“The theaters of the Underground—often five or six docile customers in an improbable place that looks like a bombed-out air shelter or the downstairs ladies room at the old Paramount—offer a weirdly satisfying experience. For two dollars, the spectator gets five bedraggled two-reelers, and, after a sojourn with incompetence, chaos, nouveau-culture taste, he leaves this land’s-end theater feeling unaccountably spry.”
Manny Farber wasn’t the only writer mystified by the atmosphere of the typical avant-garde cinematheque. In the early 60s, “critics who visited the Charles [Theater] were as apt to review the audience as the movies," and Amos Vogel considered its unsavory character to be “very positive… [a] properly bedraggled beat audience spitting in the face of the bourgeoisie” (Hoberman & Rosenbaum). It is somewhat difficult to imagine that ambience now when attending a screening at Anthology Film Archives, a prestigious institution known internationally for its preservation and exhibition of experimental works. Originally conceived of as the first film museum by Jonas Mekas, P. Adams Sitney, Jerome Hill, Peter Kubelka and Stan Brakhage, it opened its doors in 1970 at Joseph Papp’s Public Theater. Somewhat itinerant in its early years, it reappeared in 1974 at 80 Wooster Street, and by 1979 it had moved to the Second Avenue Courthouse; facing extensive renovations, the theater closed its doors for almost ten years and has remained a vital force ever since.
Anthology is seeing its 40th anniversary this year, and the programmers are celebrating with a three-day screening of Chuck Workman’s new documentary, Visionaries: Jonas Mekas and the (Mostly) American Avant-Garde Cinema, which had its debut at the Tribeca Film Festival last month. An unlikely candidate, Workman has edited Oscar sequences for the past two decades as well as Michael Jackson concert footage, though his more recent docs—The Score and Superstar: The Life and Times of Andy Warhol—have moved into the realm of countercultural history. When asked by ArtsBeat how he reconciles these two poles of his CV, the filmmaker somewhat blandly responded, “I would do it because I want to do it, and I hope you like it.”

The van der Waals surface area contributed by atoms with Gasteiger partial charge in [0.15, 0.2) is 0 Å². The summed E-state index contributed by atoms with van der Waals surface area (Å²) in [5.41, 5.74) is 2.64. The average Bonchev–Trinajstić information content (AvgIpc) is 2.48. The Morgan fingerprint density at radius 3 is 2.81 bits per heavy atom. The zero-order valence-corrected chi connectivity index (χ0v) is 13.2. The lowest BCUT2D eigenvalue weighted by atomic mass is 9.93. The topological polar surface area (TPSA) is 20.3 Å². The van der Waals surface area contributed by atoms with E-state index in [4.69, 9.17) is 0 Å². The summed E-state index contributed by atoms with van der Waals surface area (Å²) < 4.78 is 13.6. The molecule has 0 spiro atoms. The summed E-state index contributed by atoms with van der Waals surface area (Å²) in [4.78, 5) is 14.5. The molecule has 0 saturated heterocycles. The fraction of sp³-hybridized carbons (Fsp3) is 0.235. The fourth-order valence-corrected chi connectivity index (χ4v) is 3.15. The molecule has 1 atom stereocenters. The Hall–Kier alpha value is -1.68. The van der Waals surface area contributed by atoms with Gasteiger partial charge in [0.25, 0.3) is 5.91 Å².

There are not many documentaries about avant-garde cinema, which seems to have hit a particularly low level of cultural relevance in the 1990s from which it is now emerging. The only contemporary film that comes to mind is Martina Kudlácek’s Notes on Marie Menken from 2006. A somewhat haphazard biography of the mother of the New American Cinema and distinctive Warhol star (she appeared in Chelsea Girls toward the end of her life), Notes operated under the mistaken impression that experimental subject matter necessitates a meandering structure. One could learn more about her life and work, and in less time, from reading the chapter on Menken in Brakhage’s Film at Wit’s End. What could have been a much-needed entry point for the neophyte into the oeuvre of a perennially neglected artist wastes precious screen time in indulging Gerard Malanga’s aimless monologues.
Visionaries takes a more straightforward approach. Its intent is to expose the viewer, presumably unacquainted or only vaguely familiar with the historical avant-garde, to as much of its substance as possible. And it does this well, using the figure of Jonas Mekas for its loose narrative thread. Mekas, who also appeared in Kudlácek’s film as well as in each of his own diaristic film sagas, has always had a peculiar star power with his prominent liver spot, halted speech and accordion interludes. The octogenarian is still bristling with energy and passion for cinema. An extraordinary man, this Lithuanian expatriate co-created and edited Film Culture between 1955 and 1996; wrote the Village Voice’s “Movie Journal” column from 1958 to 1978 (from which he was somewhat ignominiously dispelled); helped found the Filmmakers’ Distribution Center (now defunct) and the New York Filmmakers’ Cooperative (still intact); and bequeathed one of the great documents of American filmmaking, the epic Walden (1969), a mere three-hour excerpt from his ongoing Diaries, Notes and Sketches. And the list is far from comprehensive.